Kenya will teach Mandarin in classrooms in a bid to improve job competitiveness and facilitate better trade and connection with China.

The country’s curriculum development institute (KICD) has said the design and scope of the mandarin syllabus have been completed and will be rolled in out in 2020. Primary school pupils from grade four (aged 10) and onwards will be able to take the course, the head of the agency Julius Jwan told Xinhua news agency. Jwan said the language is being introduced given Mandarin’s growing global rise, and the deepening political and economic connections between Kenya and China.

“The place of China in the world economy has also grown to be so strong that Kenya stands to benefit if its citizens can understand Mandarin,” Jwan noted. Kenya follows in the footsteps of South Africa which began teaching the language in schools in 2014 and Uganda which is planning mandatory Mandarin lessons for high school students.

Kenya is currently in the midst of rolling out a new educational curriculum to improve educational quality and focus on skills that would make graduates more employable in the labor market. Just last year, education officials rolled out the roadmap for the first pilot of the new curricula for students in pre-school and standards one and two.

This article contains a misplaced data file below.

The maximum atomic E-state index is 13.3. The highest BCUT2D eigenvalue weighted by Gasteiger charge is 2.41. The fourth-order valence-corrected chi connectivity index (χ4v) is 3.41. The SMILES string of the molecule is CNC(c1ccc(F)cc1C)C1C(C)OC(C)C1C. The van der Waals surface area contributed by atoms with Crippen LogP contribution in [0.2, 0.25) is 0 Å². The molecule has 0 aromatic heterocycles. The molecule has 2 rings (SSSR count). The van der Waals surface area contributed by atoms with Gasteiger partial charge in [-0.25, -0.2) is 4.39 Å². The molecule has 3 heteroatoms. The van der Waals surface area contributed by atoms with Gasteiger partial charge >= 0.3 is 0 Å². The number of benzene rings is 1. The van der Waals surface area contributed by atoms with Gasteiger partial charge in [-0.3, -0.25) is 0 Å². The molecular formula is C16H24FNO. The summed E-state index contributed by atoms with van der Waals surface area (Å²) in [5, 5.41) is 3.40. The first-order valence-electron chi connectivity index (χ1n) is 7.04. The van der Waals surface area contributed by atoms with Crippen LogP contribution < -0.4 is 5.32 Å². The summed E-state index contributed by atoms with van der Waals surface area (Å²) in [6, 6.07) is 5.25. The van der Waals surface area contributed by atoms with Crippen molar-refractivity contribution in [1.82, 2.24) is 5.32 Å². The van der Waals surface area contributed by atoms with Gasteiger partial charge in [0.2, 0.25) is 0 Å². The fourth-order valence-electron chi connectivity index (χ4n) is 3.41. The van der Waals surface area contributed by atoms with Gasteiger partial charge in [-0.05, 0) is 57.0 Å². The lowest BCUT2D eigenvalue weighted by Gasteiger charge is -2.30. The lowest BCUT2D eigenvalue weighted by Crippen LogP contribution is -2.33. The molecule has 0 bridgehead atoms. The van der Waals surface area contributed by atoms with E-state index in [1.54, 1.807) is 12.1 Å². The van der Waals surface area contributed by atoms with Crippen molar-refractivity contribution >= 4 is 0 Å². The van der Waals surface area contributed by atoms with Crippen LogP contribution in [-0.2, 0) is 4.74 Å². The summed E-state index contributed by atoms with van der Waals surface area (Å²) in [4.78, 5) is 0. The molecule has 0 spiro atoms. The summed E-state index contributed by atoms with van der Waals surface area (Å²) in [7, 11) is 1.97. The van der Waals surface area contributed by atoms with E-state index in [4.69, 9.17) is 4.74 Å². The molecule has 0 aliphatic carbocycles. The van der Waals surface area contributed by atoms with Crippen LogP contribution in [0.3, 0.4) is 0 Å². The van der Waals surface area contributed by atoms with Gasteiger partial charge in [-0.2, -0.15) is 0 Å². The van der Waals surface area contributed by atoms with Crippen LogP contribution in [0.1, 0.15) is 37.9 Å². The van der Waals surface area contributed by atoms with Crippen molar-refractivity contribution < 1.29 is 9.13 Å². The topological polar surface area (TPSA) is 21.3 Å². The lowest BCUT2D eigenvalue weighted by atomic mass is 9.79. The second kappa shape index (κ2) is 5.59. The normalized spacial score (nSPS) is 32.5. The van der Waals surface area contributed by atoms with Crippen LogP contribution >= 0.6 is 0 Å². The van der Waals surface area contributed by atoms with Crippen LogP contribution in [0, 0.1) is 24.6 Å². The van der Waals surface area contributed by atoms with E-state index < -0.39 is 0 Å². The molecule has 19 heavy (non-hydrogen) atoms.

Then education secretary Fred Matiang’i said the syllabus would be tested in order to see what to improve before they are fully implemented across all primary and secondary classes. Mandarin is set to be taught alongside local languages besides other foreign ones including French and Arabic.

As officials in Nairobi deliberated introducing the language in schools, they received support from Beijing over the past few years. A delegation of Chinese scholars helped with developing the courses, while scholarships were doled out to Kenyan graduate students to study in Chinese universities.

The beneficence is strategic for China, which has lent billions of dollars to Kenya, built a railway between its two major cities, held major cultural festivals in the east African state, and whose companies are involved in constructing everything from highways to apartments. Long before their prevalence across Africa, China set up Africa’s first Confucius Institute at the University of Nairobi.